1. Criminology/Street Smarts/Physical Preparedness
  2. Defensive Driving
  3. Emergency Medical
  4. Legal Preparation, Aftermath and Rules of Engagement
  5. Less Lethal skills
  6. Handgun Carry Course
  7. Handgun Skills and Tactics Course
  8. Defensive Tactics

You might be wondering why I listed the fundamental areas of study in this order, it’ll be clearer by the end of the essay…I have two models of course selection and you can pick the one that works best for you.  In the above list, I’ve ranked the fields of study in the areas that I feel that they are most commonly needed by regular people.  In people that are what I call, “higher risk,” (like shopkeepers, doctors, lawyers, jewelers, real estate agents, stalking victims, etc.) categories, the list can be chopped up and rearranged, to better suit their most omnipresent threat(s).  If someone comes to me and says, “Sherman, I know nothing about self-defense and I don’t know where to start,” this is the path I would recommend.  Along the same line of thinking, I have a ten-year old boy, and I’ve already started him out on this path, as well.  It could be equated to, “Eagle Scout Curriculum for Adults,” if you really want to break it down.  It is a path of study that aims to make the student a better person, with more utility to themselves and their environment, than the average civilian.

CRIMINOLOGY/STREET SMARTS/CRIMINAL PSYCHOLOGY/LIFE HACKS/STREET SURVIVAL/PHYSICAL PREPAREDNESS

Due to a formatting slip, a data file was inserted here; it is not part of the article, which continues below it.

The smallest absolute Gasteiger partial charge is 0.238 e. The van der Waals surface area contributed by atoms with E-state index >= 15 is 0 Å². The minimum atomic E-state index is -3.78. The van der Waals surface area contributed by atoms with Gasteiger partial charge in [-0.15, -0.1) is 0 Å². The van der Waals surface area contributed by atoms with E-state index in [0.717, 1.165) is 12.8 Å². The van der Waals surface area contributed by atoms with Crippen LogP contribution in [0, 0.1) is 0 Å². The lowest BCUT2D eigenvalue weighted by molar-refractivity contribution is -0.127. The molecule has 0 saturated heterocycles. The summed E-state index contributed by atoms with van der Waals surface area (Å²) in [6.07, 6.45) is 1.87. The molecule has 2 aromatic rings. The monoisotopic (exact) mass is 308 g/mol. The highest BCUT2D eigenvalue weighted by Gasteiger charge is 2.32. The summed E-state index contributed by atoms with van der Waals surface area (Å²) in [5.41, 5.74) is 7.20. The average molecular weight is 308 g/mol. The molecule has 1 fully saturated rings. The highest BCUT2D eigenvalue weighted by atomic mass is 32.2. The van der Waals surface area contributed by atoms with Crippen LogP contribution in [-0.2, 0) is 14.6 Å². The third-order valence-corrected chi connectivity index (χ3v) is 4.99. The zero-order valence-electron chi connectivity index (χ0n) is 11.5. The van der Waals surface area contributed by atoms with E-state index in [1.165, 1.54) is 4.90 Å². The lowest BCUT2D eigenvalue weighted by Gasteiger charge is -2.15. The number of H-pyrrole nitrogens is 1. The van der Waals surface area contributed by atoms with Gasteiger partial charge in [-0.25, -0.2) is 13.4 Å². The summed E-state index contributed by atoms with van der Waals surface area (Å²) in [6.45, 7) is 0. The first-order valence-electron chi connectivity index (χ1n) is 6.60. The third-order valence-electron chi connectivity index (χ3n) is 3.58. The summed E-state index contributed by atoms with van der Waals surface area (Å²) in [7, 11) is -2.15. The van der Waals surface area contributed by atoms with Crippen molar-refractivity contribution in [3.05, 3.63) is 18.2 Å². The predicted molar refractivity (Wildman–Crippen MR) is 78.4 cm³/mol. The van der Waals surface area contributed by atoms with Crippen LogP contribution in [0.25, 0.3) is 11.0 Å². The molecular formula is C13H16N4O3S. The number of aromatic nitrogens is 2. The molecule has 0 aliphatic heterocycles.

The best way to sum up this category is, to steal a phrase from Tom Givens, “Define the Threat.”  You have to know what you are up against.  How can you possibly defend yourself from something you’ve never experienced?  Most people come from law-abiding, peaceful areas, and have never faced the criminal threat, belly to belly.  So how can you possibly react thoughtfully and effectively in the face of extreme danger if you are stunned into inaction by the presentation of a weapon, extreme physical aggression, intimidation or violence?  As GI JOE used to say, “Knowing is half the battle!”  If you have defined the threat (and this can vary, geographically) then you can have at least somewhat of a blueprint into the kind of criminal (or terror) threat you may face.  Under this same category lives the skills of avoiding criminal threats, and not being a victim, as well as the (now beaten to death term) “situational awareness.”  The prototypical training courses for this area of training are Southnarc’s (SHIVWORKS) “Managing Unknown Conflicts,” or MUC.  Also, Dr. William Aprill’s, “Violent Criminal Actors,” lecture series, as well as his other work regarding sociopathy, and psychopathy.  Tom Givens also teaches many lectures relative to the criminology/street smarts/criminal psychology end, that any student would find value in.